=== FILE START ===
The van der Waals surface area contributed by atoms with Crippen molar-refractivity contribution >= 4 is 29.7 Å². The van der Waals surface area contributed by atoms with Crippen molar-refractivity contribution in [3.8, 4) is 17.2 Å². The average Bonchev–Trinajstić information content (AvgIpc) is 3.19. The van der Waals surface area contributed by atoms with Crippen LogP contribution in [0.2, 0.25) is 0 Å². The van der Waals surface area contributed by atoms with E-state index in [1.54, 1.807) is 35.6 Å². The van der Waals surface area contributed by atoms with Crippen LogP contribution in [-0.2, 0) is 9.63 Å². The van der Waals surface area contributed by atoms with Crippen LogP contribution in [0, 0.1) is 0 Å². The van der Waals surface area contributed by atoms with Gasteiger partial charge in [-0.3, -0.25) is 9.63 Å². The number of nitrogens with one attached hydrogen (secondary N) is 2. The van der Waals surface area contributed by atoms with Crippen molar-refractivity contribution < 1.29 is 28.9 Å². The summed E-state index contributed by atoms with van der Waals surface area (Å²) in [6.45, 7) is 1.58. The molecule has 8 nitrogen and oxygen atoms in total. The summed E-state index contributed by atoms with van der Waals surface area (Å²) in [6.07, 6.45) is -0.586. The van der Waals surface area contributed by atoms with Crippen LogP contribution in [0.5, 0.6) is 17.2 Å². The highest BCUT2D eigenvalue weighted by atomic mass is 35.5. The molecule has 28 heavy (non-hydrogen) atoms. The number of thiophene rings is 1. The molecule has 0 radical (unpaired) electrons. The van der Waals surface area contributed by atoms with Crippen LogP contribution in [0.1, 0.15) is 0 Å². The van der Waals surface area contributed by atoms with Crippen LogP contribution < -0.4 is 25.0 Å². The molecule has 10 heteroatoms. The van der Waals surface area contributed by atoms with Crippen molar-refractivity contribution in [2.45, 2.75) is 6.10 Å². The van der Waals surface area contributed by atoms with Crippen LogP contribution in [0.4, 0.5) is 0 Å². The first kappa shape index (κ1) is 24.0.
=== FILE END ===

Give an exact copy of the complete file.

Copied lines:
The van der Waals surface area contributed by atoms with Crippen molar-refractivity contribution >= 4 is 29.7 Å². The van der Waals surface area contributed by atoms with Crippen molar-refractivity contribution in [3.8, 4) is 17.2 Å². The average Bonchev–Trinajstić information content (AvgIpc) is 3.19. The van der Waals surface area contributed by atoms with Crippen LogP contribution in [0.2, 0.25) is 0 Å². The van der Waals surface area contributed by atoms with E-state index in [1.54, 1.807) is 35.6 Å². The van der Waals surface area contributed by atoms with Crippen LogP contribution in [-0.2, 0) is 9.63 Å². The van der Waals surface area contributed by atoms with Crippen LogP contribution in [0, 0.1) is 0 Å². The van der Waals surface area contributed by atoms with Gasteiger partial charge in [-0.3, -0.25) is 9.63 Å². The number of nitrogens with one attached hydrogen (secondary N) is 2. The van der Waals surface area contributed by atoms with Crippen molar-refractivity contribution < 1.29 is 28.9 Å². The summed E-state index contributed by atoms with van der Waals surface area (Å²) in [6.45, 7) is 1.58. The molecule has 8 nitrogen and oxygen atoms in total. The summed E-state index contributed by atoms with van der Waals surface area (Å²) in [6.07, 6.45) is -0.586. The van der Waals surface area contributed by atoms with Crippen LogP contribution in [0.5, 0.6) is 17.2 Å². The highest BCUT2D eigenvalue weighted by atomic mass is 35.5. The molecule has 28 heavy (non-hydrogen) atoms. The number of thiophene rings is 1. The molecule has 0 radical (unpaired) electrons. The van der Waals surface area contributed by atoms with Crippen LogP contribution in [0.1, 0.15) is 0 Å². The van der Waals surface area contributed by atoms with Crippen LogP contribution < -0.4 is 25.0 Å². The molecule has 10 heteroatoms. The van der Waals surface area contributed by atoms with Crippen molar-refractivity contribution in [2.45, 2.75) is 6.10 Å². The van der Waals surface area contributed by atoms with Crippen LogP contribution in [0.4, 0.5) is 0 Å². The first kappa shape index (κ1) is 24.0.